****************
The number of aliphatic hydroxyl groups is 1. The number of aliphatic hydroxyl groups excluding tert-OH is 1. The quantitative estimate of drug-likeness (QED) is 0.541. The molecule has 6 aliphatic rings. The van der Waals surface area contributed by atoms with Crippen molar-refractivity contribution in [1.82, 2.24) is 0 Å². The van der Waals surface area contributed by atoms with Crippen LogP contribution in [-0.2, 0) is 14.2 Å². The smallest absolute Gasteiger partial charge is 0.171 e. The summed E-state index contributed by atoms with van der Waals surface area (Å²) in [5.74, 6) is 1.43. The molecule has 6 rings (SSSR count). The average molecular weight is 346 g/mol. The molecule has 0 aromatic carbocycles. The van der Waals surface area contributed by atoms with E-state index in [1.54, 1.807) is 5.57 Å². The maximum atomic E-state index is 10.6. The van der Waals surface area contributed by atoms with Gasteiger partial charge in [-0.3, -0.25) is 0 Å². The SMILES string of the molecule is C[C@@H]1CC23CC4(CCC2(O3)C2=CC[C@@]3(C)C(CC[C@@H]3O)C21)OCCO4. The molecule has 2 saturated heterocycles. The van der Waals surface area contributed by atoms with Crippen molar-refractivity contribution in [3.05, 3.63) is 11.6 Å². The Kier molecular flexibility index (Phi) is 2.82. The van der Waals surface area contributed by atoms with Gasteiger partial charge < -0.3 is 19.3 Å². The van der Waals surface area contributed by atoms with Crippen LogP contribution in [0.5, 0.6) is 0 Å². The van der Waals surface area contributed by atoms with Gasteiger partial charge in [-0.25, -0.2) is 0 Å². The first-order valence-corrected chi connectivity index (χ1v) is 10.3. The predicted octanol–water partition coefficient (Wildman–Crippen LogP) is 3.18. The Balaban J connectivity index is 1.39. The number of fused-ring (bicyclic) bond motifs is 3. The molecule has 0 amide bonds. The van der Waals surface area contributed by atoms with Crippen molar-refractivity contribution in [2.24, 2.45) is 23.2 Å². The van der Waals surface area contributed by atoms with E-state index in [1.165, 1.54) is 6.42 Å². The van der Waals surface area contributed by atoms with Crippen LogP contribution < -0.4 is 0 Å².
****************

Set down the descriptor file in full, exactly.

The number of aliphatic hydroxyl groups is 1. The number of aliphatic hydroxyl groups excluding tert-OH is 1. The quantitative estimate of drug-likeness (QED) is 0.541. The molecule has 6 aliphatic rings. The van der Waals surface area contributed by atoms with Crippen molar-refractivity contribution in [1.82, 2.24) is 0 Å². The van der Waals surface area contributed by atoms with Crippen LogP contribution in [-0.2, 0) is 14.2 Å². The smallest absolute Gasteiger partial charge is 0.171 e. The summed E-state index contributed by atoms with van der Waals surface area (Å²) in [5.74, 6) is 1.43. The molecule has 6 rings (SSSR count). The average molecular weight is 346 g/mol. The molecule has 0 aromatic carbocycles. The van der Waals surface area contributed by atoms with E-state index in [1.54, 1.807) is 5.57 Å². The maximum atomic E-state index is 10.6. The van der Waals surface area contributed by atoms with Gasteiger partial charge in [-0.3, -0.25) is 0 Å². The SMILES string of the molecule is C[C@@H]1CC23CC4(CCC2(O3)C2=CC[C@@]3(C)C(CC[C@@H]3O)C21)OCCO4. The molecule has 2 saturated heterocycles. The van der Waals surface area contributed by atoms with Crippen molar-refractivity contribution in [3.05, 3.63) is 11.6 Å². The Kier molecular flexibility index (Phi) is 2.82. The van der Waals surface area contributed by atoms with Gasteiger partial charge < -0.3 is 19.3 Å². The van der Waals surface area contributed by atoms with Crippen LogP contribution in [0.5, 0.6) is 0 Å². The van der Waals surface area contributed by atoms with Gasteiger partial charge in [-0.25, -0.2) is 0 Å². The first-order valence-corrected chi connectivity index (χ1v) is 10.3. The predicted octanol–water partition coefficient (Wildman–Crippen LogP) is 3.18. The Balaban J connectivity index is 1.39. The number of fused-ring (bicyclic) bond motifs is 3. The molecule has 0 amide bonds. The van der Waals surface area contributed by atoms with Crippen molar-refractivity contribution in [2.24, 2.45) is 23.2 Å². The van der Waals surface area contributed by atoms with E-state index in [1.165, 1.54) is 6.42 Å². The van der Waals surface area contributed by atoms with Crippen LogP contribution < -0.4 is 0 Å².